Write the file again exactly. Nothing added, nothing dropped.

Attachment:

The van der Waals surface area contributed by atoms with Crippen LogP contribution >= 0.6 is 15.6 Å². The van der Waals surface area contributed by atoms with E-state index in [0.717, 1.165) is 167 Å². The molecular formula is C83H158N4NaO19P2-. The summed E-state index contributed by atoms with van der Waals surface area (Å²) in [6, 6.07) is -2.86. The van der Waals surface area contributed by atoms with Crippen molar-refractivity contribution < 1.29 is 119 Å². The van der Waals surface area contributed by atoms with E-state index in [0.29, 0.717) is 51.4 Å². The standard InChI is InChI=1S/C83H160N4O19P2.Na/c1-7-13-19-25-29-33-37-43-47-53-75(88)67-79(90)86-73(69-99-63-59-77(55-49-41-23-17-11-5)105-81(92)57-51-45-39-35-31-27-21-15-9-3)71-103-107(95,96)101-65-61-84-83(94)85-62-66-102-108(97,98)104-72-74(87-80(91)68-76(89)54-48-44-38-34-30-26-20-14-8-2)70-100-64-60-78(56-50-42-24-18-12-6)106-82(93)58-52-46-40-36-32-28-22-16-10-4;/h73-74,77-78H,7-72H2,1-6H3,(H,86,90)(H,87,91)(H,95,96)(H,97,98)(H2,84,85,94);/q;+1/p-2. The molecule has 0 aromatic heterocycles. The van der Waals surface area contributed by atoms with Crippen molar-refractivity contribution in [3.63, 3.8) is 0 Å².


The van der Waals surface area contributed by atoms with Crippen LogP contribution >= 0.6 is 15.6 Å². The van der Waals surface area contributed by atoms with E-state index in [0.717, 1.165) is 167 Å². The molecular formula is C83H158N4NaO19P2-. The summed E-state index contributed by atoms with van der Waals surface area (Å²) in [6, 6.07) is -2.86. The van der Waals surface area contributed by atoms with Crippen molar-refractivity contribution < 1.29 is 119 Å². The van der Waals surface area contributed by atoms with E-state index in [0.29, 0.717) is 51.4 Å². The standard InChI is InChI=1S/C83H160N4O19P2.Na/c1-7-13-19-25-29-33-37-43-47-53-75(88)67-79(90)86-73(69-99-63-59-77(55-49-41-23-17-11-5)105-81(92)57-51-45-39-35-31-27-21-15-9-3)71-103-107(95,96)101-65-61-84-83(94)85-62-66-102-108(97,98)104-72-74(87-80(91)68-76(89)54-48-44-38-34-30-26-20-14-8-2)70-100-64-60-78(56-50-42-24-18-12-6)106-82(93)58-52-46-40-36-32-28-22-16-10-4;/h73-74,77-78H,7-72H2,1-6H3,(H,86,90)(H,87,91)(H,95,96)(H,97,98)(H2,84,85,94);/q;+1/p-2. The molecule has 0 aromatic heterocycles. The van der Waals surface area contributed by atoms with Crippen molar-refractivity contribution in [3.63, 3.8) is 0 Å².